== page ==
“I favor the policy of economy, not because I wish to save money, but because I wish to save people. The men and women of this country who toil are the ones who bear the cost of the Government. Every dollar that we carelessly waste means that their life will be so much the more meager. Every dollar that we prudently save means that their life will be so much the more abundant. Economy is idealism in its most practical form.” —Calvin Coolidge

“On Sept. 8, Fox News broadcast an interview between Obama and Bill O’Reilly that focused on taxation and the economy. Obama repeated his pledge to cut taxes for 95 percent of Americans, while raising taxes on the tiny fraction who earn more than $250,000… His tax proposal, he explained, was a matter of civility: ‘If I am sitting pretty and you’ve got a waitress who is making minimum wage plus tips, and I can afford it and she can’t, what’s the big deal for me to say, I’m going to pay a little bit more? That’s neighborliness.’ If that is Obama’s rationale for making the tax code even more steeply progressive than it already is, it’s no wonder voters are having second thoughts about his economic aptitude. ‘Neighborliness.’ Perhaps that word has a nonstandard meaning to someone whose home adjoined the property of convicted swindler Tony Rezko, but extracting money by force from someone who earned it in order to give it to someone who didn’t is not usually spoken of as neighborly. If Citizen Obama, ‘sitting pretty,’ reaches into his own pocket and helps out the waitress with a large tip, he has shown a neighborly spirit. But there is nothing neighborly about using the tax code to compel someone else to pay the waitress that tip. Taxation is not generosity, it is confiscation at gunpoint. Does Obama not understand the difference? Perhaps he doesn’t. Eager though he may be to compel ‘neighborliness’ in others, he has not been nearly so avid about demonstrating it himself. Barack and Michelle Obama’s tax returns show that from 2000 through 2004, when their adjusted gross income averaged nearly a quarter of a million dollars a year, their annual charitable donations amounted to just $2,154—less than nine-tenths of 1 percent. Not until he entered the US Senate in 2005 and began to be spoken of as a presidential possibility did the Obamas’ ‘neighborliness’ become more evident. (In 2005-2007, they gave 5.5 percent of their income to charity.)” —Jeff Jacoby

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Quote-a-palooza

“National defense is one of the cardinal duties of a statesman.” —John Adams

“Charlie Gibson got it wrong. There is no single meaning of the Bush doctrine. In fact, there have been four distinct meanings, each one succeeding another over the eight years of this administration—and the one Charlie Gibson cited is not the one in common usage today. It is utterly different. He asked Palin, ‘Do you agree with the Bush doctrine?’ She responded, quite sensibly to a question that is ambiguous, ‘In what respect, Charlie?’ Sensing his ‘gotcha’ moment, Gibson refused to tell her. After making her fish for the answer, Gibson grudgingly explained to the moose-hunting rube that the Bush doctrine ‘is that we have the right of anticipatory self-defense.’ Wrong. I know something about the subject because… I was the first to use the term. In the cover essay of the June 4, 2001, issue of the Weekly Standard entitled, ‘The Bush Doctrine: ABM, Kyoto, and the New American Unilateralism,’ I suggested that the Bush administration policies of unilaterally withdrawing from the ABM treaty and rejecting the Kyoto protocol, together with others, amounted to a radical change in foreign policy that should be called the Bush doctrine. Then came 9/11, and that notion was immediately superseded by the advent of the war on terror. In his address to the joint session of Congress nine days after 9/11, President Bush declared: ‘Either you are with us or you are with the terrorists. From this day forward any nation that continues to harbor or support terrorism will be regarded by the United States as a hostile regime.’ This ‘with us or against us’ policy regarding terror… became the essence of the Bush doctrine. Until Iraq. A year later, when the Iraq war was looming, Bush offered his major justification by enunciating a doctrine of preemptive war. This is the one Charlie Gibson thinks is the Bush doctrine. It’s not. It’s the third in a series and was superseded by the fourth and current definition of the Bush doctrine, the most sweeping formulation of the Bush approach to foreign policy and the one that most clearly and distinctively defines the Bush years: the idea that the fundamental mission of American foreign policy is to spread democracy throughout the world… Yes, Sarah Palin didn’t know what it is. But neither does Charlie Gibson. And at least she didn’t pretend to know—while he looked down his nose and over his glasses with weary disdain, sighing and ‘sounding like an impatient teacher,’ as the [New York] Times noted. In doing so, he captured perfectly the establishment snobbery and intellectual condescension that has characterized the chattering classes’ reaction to the mother of five who presumes to play on their stage.” —Charles Krauthammer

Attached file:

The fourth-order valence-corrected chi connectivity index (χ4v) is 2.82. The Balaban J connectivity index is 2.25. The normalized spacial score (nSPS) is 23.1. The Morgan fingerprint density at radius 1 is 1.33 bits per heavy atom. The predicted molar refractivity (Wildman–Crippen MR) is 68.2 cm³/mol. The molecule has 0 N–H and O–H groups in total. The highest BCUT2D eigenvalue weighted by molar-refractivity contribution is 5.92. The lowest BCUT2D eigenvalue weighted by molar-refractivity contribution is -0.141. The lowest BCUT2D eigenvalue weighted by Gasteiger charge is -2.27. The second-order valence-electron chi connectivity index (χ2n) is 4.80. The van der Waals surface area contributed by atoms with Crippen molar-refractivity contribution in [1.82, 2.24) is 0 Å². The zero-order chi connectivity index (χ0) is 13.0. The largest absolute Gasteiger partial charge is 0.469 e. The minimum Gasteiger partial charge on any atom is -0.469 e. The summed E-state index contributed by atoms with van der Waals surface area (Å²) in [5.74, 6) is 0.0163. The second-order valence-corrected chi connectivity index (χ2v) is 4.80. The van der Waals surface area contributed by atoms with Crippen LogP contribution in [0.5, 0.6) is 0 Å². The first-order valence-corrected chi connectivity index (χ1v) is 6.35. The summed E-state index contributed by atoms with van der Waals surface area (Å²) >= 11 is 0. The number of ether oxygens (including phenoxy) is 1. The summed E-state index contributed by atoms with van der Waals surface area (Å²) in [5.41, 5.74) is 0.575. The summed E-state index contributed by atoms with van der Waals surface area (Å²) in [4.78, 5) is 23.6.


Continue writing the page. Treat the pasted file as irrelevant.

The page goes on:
“Only once in modern times has a vice presidential candidate swung an election. Lyndon Johnson brought Texas and Alabama to John F. Kennedy in 1960, states that otherwise would have been suspicious of a Catholic liberal from New England. I think Sarah Palin will be the second. She has changed the nature of this race in ways ominous for Mr. Obama. First, this race is no longer between a candidate who advocates change and the status quo, as Democrats would like to frame it. It’s between two different visions of change, and between a ticket that’s actually delivered reform, and a ticket that just talks about it.” —Jack Kelly